While the Middle East is continuing to wrestle with the negative and positive repercussions of the “Arab Spring,” America is undergoing its own kind of political uprising. The fallout of the debt-ceiling debate, high unemployment, and the global economic breakdown is causing a sharp awareness of just how important politics is to our everyday life. On the swift wings of social media like Twitter, Facebook, and YouTube, more Americans are reaching out and connecting with others who share their struggles and their convictions.

Many Americans are beginning to take a long, hard look at what their political parties stand for and are for the first time truly recognizing what lies behind the banners of donkeys and elephants. They are beginning to debate and school themselves on federal programs and legislation that were formerly relegated to Political Science 101 term papers.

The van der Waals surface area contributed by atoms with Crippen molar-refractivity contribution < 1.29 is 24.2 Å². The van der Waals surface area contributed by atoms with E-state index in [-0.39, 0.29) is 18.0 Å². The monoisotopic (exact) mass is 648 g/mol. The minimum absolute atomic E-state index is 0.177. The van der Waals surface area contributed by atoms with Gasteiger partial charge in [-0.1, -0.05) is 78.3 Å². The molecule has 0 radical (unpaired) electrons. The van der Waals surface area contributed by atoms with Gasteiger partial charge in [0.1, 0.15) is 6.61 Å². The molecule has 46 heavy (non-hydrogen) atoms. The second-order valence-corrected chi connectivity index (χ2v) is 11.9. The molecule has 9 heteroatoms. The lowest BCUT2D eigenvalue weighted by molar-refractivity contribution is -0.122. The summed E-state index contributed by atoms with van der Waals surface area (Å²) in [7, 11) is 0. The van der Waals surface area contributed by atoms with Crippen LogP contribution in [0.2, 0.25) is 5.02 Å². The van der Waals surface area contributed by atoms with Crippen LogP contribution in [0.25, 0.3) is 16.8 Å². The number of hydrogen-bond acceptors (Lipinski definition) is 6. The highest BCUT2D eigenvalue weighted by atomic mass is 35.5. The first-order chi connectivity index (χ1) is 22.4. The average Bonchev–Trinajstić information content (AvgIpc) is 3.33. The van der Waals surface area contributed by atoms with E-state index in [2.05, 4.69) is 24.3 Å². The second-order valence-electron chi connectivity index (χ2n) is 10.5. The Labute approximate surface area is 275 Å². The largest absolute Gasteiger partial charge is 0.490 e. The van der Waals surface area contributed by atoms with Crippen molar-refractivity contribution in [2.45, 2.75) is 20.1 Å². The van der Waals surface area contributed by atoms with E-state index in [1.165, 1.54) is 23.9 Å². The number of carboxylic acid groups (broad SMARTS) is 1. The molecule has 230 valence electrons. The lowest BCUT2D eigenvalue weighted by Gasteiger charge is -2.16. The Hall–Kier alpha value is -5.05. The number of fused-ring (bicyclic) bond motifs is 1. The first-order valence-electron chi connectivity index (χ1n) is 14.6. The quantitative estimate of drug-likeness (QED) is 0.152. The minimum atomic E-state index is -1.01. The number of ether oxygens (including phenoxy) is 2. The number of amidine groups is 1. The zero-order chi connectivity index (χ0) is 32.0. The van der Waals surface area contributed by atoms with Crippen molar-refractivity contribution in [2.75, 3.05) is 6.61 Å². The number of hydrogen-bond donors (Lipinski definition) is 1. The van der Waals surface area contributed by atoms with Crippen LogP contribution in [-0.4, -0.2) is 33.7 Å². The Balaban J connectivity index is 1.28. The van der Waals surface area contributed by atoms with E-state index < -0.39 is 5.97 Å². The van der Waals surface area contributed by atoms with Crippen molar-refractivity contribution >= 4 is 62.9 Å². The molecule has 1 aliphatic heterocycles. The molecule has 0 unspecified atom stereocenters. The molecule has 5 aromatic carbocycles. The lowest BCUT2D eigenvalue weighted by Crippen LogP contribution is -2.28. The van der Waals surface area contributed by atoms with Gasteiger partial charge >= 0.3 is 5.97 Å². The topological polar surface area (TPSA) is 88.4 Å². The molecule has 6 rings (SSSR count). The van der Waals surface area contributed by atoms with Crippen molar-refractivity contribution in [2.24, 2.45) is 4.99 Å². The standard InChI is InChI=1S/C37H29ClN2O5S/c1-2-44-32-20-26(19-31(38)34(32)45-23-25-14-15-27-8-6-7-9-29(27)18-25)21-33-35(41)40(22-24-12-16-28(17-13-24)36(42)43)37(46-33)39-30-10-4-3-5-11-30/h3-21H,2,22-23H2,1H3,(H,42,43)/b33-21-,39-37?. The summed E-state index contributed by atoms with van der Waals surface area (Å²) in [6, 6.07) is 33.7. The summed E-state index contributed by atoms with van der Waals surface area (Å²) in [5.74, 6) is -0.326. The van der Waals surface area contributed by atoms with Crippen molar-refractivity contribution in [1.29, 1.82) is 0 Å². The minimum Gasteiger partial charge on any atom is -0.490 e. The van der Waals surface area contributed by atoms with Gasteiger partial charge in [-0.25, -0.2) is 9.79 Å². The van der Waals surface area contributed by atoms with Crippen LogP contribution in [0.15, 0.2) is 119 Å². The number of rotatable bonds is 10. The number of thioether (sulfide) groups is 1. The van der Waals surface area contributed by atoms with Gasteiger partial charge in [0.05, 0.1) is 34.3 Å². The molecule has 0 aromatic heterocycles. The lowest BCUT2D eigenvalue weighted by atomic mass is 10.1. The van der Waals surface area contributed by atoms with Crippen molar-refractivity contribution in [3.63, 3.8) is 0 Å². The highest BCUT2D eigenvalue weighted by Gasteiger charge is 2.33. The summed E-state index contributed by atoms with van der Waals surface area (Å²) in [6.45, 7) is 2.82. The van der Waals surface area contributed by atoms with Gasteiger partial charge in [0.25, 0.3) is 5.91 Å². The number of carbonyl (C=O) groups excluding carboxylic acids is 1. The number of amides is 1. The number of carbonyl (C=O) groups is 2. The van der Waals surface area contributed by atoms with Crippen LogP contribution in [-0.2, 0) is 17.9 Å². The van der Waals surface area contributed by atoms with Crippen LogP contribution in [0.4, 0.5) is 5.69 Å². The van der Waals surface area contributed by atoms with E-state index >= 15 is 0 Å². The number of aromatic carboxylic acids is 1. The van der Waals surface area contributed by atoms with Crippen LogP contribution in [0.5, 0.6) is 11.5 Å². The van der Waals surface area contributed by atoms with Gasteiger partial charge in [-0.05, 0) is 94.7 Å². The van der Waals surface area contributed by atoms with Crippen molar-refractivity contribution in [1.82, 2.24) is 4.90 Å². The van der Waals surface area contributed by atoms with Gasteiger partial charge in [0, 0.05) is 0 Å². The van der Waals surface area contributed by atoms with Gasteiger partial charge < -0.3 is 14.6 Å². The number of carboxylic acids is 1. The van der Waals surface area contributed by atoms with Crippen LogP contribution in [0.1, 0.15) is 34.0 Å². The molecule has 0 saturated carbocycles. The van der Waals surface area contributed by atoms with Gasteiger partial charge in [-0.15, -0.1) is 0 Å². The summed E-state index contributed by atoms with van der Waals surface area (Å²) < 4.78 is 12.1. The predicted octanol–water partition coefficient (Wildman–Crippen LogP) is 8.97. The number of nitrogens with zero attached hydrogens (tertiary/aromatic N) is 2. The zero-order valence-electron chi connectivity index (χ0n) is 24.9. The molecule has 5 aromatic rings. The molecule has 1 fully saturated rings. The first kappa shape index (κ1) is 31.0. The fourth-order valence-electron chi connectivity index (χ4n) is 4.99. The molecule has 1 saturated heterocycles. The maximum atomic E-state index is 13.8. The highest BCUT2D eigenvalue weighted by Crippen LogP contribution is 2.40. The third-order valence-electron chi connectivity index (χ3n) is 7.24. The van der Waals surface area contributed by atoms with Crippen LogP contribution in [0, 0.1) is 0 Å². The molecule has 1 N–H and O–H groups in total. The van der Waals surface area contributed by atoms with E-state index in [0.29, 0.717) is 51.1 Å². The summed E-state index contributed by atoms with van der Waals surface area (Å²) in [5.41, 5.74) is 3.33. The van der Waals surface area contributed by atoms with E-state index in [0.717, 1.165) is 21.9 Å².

Social Security, unemployment benefits, health care, class structure, welfare, immigration reform, tax cuts, abortion, and gay marriage are but a few issues that are forcing Americans, in the wake of Congress’ total disassociation with the public consciousness, to reevaluate what it means to exercise their political voice.

This renewed “awakening” has consequences for those in Washington and those unhappy with it. For some it means kissing reelection goodbye, for others it means confronting personal biases against their fellow Americans to forge common bonds and promote positive changes in their communities.

It means recognizing the true political beliefs of our neighbors and ourselves — beyond the Red State/Blue State trope. It means daring to talk about the deep divides in worldview that may exist inside and outside of party lines. It means rejecting some popular philosophies and embracing others.